To deal with the day-to-day, members often consult with each other by email. “‘I’m looking for a fund company that does this specific kind of fund—anybody have an idea?’” Francis says. And at semi-annual 2 1/2-day meetings, like the other study group, they hear industry updates, and the latest on trends and technology from outside experts and their own members.
NEXT: In the end, clients can benefit tremendously
Study group members even may find gold—as Chepenik says—in an offhand remark. About five years ago, Francis recalls, “we were talking about our firms’ profitability, how do we serve clients more effectively, more efficiently? One of the guys said, ‘You know, we’re experimenting with getting rid of paper reports.’”
On asking how, Francis learned enough about iPad technology to go back and query his tech specialists about whether that might work for his firm. At the time, he was distributing about eight copies of a report, at $50 to $75 each, every time he attended a committee meeting. “We were going through hundreds of those things every quarter,” he says.
About 20 iPads have since transformed that report delivery model—also winning him extra points with clients who liked the idea and have adopted it, too. “This put us in a good light, as well: ‘These guys are on the cutting edge—they know what’s going on,’” he says.
While these are specific ideas, the study groups yield broader benefits, too. Bryant largely credits discussions with his study group, and the knowledge he has thereby gained, for “having a clearer vision of where the industry is and where it’s going than [most]. We have a very good handle on where we think our clients’ needs will be in three and four years than where they are today. So we’re trying to obviously provide the services our clients will need in 2018 and 2019,” he says. “Go where the puck is going, not where the puck is.”
Jim McDonald, managing partner, Channel Financial, points to the present “move for aggregation” among smaller, independent shops like his and the advantages a study group such as his can provide. His group brings together “a lot of brain power, [as] most of the folks came from larger corporations. [Membership allows independents] to build and keep their autonomy but still have the advantages that larger organizations have because the group is willing to share these ideas,” he says.
He, Bryant, and Don Stone, director of DC [defined contribution] strategy and product development and senior consultant for Plan Sponsor Advisors LLC, and a member of the Revere Group, all appreciate discussions their groups have had about financial wellness. While creating much buzz, these programs still have a long way to go, they say.
“There are a lot of independent financial wellness programs floating around out there, and everybody’s dipped their toe in and tried a couple,” observes McDonald. “I think those programs are in their early adopter states: There are some good ideas, but the applications still need a lot of development, in both the software and the data that’s used.”
Stone has yet to find a sustainable, cost-effective way to incorporate the programs into the business he does. “And we can’t get a client to pay for it. So we’ve had very interesting conversations with the people who are doing this—how they’ve incorporated it, whether or not they’re getting paid for it, how they’re getting paid for it, is it enough.”
Maybe the largest challenge, McDonald says, is the disconnect between what looks like a good program and the lack of participant take-up. “How do you design [these programs] in a way that, in our short-attention-span society, you’re going to get people to use them?” he says. “We’ve seen advisers go to these national conferences—and [get sold on] the programs. They’ll go talk to their plan sponsor clients, and say, ‘Hey, you’ve got to get this.’ The sponsor buys it and then discovers nobody’s using it. So they’re like, ‘That was nice—what else you got?’”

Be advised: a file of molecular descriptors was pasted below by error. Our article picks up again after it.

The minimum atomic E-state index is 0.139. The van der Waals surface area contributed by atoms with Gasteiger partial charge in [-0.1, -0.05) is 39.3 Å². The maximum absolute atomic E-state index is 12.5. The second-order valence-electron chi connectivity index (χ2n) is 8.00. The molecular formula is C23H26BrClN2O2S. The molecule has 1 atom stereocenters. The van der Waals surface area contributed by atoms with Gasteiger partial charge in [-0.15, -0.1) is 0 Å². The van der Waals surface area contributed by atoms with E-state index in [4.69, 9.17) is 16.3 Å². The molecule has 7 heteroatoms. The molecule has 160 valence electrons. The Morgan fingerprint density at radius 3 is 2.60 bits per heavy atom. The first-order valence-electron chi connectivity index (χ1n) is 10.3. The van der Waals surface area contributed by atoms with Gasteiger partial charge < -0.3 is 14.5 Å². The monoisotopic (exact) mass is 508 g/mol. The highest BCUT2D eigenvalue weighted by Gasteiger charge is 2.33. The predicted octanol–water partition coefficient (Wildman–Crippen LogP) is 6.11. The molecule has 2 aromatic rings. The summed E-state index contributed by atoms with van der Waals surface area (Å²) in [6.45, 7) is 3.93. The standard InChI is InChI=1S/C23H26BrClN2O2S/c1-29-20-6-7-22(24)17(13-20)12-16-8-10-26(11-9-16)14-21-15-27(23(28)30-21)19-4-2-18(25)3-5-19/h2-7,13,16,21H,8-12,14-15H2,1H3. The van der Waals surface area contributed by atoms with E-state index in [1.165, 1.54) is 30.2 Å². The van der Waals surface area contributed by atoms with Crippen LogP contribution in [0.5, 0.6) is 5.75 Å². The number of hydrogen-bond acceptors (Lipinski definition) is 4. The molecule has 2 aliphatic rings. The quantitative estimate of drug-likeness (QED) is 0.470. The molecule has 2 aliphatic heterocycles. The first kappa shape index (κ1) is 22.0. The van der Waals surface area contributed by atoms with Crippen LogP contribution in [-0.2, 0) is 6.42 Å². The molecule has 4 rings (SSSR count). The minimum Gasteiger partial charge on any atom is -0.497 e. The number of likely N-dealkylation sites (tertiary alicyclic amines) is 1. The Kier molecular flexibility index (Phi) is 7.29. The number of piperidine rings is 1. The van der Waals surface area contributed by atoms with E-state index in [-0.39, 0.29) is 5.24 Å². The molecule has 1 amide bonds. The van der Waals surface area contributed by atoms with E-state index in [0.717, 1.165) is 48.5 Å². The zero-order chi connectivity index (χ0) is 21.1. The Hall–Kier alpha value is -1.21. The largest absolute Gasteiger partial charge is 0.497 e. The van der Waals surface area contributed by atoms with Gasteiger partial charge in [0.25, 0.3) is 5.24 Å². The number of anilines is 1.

NEXT: So how do people join?
To join a study group such as those discussed here requires fairly intensive vetting. Study groups, once formed, are unlikely to be actively recruiting—the free flow of valued information requires trust, mutual respect and the comfort of all current members. Typically, someone in the group makes a recommendation. In the Revere Coalition, that person then gets discussed and must be approved by all, says Stone, who was invited to join “four-plus years” ago. Members look into reputation and business practices, maybe consulting outside sources; if they turn up issues, the process ends there. Every member has veto power, which may be applied against direct competitors, he says.
Once approved, the person attends a meeting where both sides asses the fit. At this point, if he is not invited back, the reason is probably chemistry, Stone says.
Even when candidates were deemed a good fit and have been members for a while, undercurrents of competition may appear.
Stone acknowledges the necessity for candidness, “but there are still things you are not going to talk about, things you’re not going to reveal,” he says. “The hard part is figuring out how to get up close to that line to be really helpful to the others—and hopefully they’ll do the same for you—without crossing it and giving information you don’t want [a potential competitor] to have. The [problem] is people draw the line in different places.”
He points to a couple of members of his group who are less forthcoming than the rest. “It gets frustrating,” he says. “You have to really push them, and then they’ll maybe tell you something worth knowing. But most in the group are very forthcoming.”
Not all groups work out. Stone helped start one in 2005. After a few meetings and phone calls, it drifted apart. He cites business distractions as a cause. Maybe more so: “There was not enough affinity among the members to hold it together.” Commitment is necessary.
When all the right variables are in play—including “fun,” which all sources mentioned—e.g., “We’ve taken over this cabin [for our annual meeting], and it’s a lot of fun”—the result can be “awesome,” Chepenik says.
For that reason, he and the other owners began inviting some of their second-tier staff to the meetings so they could get acquainted, and potentially learn from each other, as the owners do, Chepenik says. “If you can find a peer across another firm, or if one of my analysts can reach out to somebody in Minnesota or Chicago and say, ‘How are you doing this?’ that too is special.”